Objective: This study examined the relationship between substance use and psychosocial functioning in schizophrenia. Methods: Participants were enrolled in the Clinical Antipsychotic Trials of Intervention Effectiveness. This study used baseline assessments and examined psychosocial functioning assessed by the Quality of Life Scale. Participants were classified as being abstinent, using substances, or having a substance use disorder. Results: Of the 1,460 participants, 23 percent used substances and 37 percent had a substance use disorder. Of the 544 with a substance use disorder, 87 percent used alcohol, 44 percent used marijuana, and 36 percent used cocaine. Compared with participants who used substances, those with a substance use disorder had higher rates of polysubstance use. Compared with those who were abstinent, those who used substances had higher overall psychosocial functioning, and those with a substance use disorder had similar overall functioning but lower scores on the common objects and activities subscales. Among participants with a substance use disorder, those who used cocaine had lower overall functioning. Conclusions: Compared with abstinence, substance use and substance use disorder, unless they involved cocaine use, were generally associated with higher or equivalent overall psychosocial functioning. Patterns of substance use were similar to those in the community, suggesting that treatment of substance use disorders in schizophrenia should focus on reconnecting substance users to nonusing peer groups.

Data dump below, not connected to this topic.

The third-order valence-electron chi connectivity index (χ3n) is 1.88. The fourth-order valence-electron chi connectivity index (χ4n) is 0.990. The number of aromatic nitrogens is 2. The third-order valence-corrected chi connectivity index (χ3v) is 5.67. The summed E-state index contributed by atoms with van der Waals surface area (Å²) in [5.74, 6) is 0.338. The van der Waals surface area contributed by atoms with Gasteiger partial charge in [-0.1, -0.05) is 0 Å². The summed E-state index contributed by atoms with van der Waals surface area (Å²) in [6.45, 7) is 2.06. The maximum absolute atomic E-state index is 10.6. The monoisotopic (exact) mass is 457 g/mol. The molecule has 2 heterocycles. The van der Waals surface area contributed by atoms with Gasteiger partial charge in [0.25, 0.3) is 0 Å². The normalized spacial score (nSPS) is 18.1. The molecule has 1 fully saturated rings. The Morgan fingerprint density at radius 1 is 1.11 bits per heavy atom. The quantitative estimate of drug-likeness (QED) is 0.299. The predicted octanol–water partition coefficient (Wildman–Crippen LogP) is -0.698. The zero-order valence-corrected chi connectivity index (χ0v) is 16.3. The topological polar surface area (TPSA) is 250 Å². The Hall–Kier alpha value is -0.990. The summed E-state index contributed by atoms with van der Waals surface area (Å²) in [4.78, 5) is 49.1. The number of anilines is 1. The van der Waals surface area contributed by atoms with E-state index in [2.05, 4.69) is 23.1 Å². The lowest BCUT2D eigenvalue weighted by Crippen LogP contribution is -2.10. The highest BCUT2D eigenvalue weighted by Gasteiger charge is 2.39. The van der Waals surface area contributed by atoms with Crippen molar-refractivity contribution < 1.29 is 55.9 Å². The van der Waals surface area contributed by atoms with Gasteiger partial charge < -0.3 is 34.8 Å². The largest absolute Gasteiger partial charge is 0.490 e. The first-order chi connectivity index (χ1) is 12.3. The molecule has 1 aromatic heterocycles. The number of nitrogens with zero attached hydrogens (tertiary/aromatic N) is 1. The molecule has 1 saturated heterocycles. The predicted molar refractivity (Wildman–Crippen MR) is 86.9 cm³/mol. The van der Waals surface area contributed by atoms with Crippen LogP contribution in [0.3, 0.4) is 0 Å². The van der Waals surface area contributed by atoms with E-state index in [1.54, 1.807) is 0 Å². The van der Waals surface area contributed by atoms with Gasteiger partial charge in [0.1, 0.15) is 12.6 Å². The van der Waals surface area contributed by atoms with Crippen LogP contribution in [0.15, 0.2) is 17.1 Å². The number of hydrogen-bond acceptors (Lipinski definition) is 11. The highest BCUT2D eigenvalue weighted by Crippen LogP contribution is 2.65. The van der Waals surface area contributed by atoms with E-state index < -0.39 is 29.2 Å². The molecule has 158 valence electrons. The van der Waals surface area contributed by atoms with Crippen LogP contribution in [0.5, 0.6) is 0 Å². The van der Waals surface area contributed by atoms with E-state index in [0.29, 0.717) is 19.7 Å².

ASJC Scopus subject areas
- Psychiatry and Mental health